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Jennifer M. Grossman, Ph.D.

Research Scientist

Jennifer M. Grossman is a Research Scientist at the Wellesley Centers for Women (WCW), focusing on adolescent development, racial and ethnic identity, and sexual health and risk-taking, with an emphasis on family communication about sex and relationships. She is the co-Principal Investigator (PI) on a grant to evaluate Planned Parenthood’s comprehensive middle school sex education program, which aims to promote healthy sexual development and reduce sexual risk-taking. She recently received two grants from NICHD that investigate how teens and their families talk about sex and relationships. The first project, "Communication about sex in the nuclear family and beyond: Implications for health” explores how adolescents and their families talk about sex and relationships over the transition to high school and the role extended family members play in this communication. The second project, "Parental profiles of sexuality communication: protective effects on youth sexual behavior," examines which parent approaches to talking about sex with their teens are most effective in reducing teen and early adult sexual risk behavior and whether these approaches differ for teen parents than parents who were older when they had children. In a third related project, she has support from a Beneson Award to explore how parents approach talking with their adolescents about balancing the sequence and timing of education, work, and family formation in their communication about sex and relationships.

She has previously examined the roles of family religiosity and sexuality communication in predicting teens’ risky sexual behavior (Grossman, Frye, Charmaraman, & Erkut, in press; Grossman, Tracy, & Noonan, in press) and has begun to explore ways that parents who were adolescents when they had children talk with their own teens about sex compared to parents who were older when they had children (Grossman, Charmaraman, & Erkut, in press).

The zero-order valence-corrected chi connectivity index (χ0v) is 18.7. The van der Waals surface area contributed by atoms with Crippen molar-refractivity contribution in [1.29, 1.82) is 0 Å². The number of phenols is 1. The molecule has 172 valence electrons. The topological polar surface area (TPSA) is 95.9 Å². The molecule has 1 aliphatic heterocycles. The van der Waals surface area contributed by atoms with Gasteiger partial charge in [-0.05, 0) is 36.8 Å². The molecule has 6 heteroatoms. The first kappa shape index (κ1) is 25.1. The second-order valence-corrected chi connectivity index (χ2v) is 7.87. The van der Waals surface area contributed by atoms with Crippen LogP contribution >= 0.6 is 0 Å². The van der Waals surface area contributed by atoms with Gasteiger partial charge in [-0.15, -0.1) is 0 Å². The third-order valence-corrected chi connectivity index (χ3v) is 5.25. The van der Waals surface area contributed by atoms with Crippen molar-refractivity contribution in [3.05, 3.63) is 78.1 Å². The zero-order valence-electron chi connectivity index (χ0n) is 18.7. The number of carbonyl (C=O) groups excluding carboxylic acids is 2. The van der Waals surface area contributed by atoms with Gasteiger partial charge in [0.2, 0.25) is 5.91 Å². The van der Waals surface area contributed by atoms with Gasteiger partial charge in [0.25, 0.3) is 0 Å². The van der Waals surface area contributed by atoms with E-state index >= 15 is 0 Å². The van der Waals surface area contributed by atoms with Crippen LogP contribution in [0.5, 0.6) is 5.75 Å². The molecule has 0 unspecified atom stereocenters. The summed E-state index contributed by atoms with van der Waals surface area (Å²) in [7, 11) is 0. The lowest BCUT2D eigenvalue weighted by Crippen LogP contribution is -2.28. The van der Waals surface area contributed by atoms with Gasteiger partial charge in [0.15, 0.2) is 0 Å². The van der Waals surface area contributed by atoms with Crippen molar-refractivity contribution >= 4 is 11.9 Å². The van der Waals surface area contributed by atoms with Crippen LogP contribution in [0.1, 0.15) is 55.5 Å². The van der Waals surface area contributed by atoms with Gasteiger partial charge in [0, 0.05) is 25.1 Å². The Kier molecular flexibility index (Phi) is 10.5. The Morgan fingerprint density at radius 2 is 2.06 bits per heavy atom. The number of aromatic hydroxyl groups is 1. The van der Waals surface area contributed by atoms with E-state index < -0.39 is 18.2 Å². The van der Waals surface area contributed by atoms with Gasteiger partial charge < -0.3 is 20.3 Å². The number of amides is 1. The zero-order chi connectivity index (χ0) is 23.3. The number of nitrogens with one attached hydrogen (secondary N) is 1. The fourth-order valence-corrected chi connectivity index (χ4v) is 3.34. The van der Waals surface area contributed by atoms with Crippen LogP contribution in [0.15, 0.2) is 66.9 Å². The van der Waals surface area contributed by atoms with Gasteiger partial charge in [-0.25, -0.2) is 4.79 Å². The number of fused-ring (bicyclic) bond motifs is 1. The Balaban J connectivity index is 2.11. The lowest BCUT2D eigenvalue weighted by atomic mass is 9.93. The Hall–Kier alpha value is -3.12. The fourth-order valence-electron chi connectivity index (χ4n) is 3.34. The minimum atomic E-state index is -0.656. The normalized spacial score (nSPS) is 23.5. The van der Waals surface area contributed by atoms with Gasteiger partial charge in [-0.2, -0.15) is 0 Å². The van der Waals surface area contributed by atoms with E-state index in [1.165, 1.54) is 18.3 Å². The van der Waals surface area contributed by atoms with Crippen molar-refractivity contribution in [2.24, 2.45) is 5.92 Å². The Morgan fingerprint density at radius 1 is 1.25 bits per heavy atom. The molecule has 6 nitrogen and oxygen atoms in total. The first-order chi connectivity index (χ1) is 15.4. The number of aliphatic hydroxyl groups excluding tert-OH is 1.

Her work on racial and ethnic identity has focused on the importance of race and ethnicity to adolescents’ background and on barriers to success for girls and teens of color. She recently completed a study that explores racial and gender barriers to STEM engagement among urban adolescents (Grossman & Porche, in press). She has also examined the centrality of racial/ethnic identity for minority and White teens (Charmaraman & Grossman, 2010; Grossman & Charmaraman, 2009). Her earlier work addressed issues of racism and relational health among Chinese American adolescents (Grossman & Liang, 2008; Liang, Grossman, & Deguchi, 2007). ”


Dr. Grossman joined the Wellesley Centers for Women in August 2006 as a NICHD postdoctoral research fellow. She received her B.A. from Oberlin College, her M.A. in counseling at the University of Illinois Urbana-Champaign, and her Ph.D. in Counseling Psychology from Boston College in 2005. In addition to her research work, Jenny is a licensed psychologist. She completed her clinical internship and postdoctoral training at Massachusetts General Hospital, working primarily with children and adolescents. Her clinical experiences inform her research work and enhance her commitment to address mental health inequities through research, program development, and systemic change in support of healthy youth development.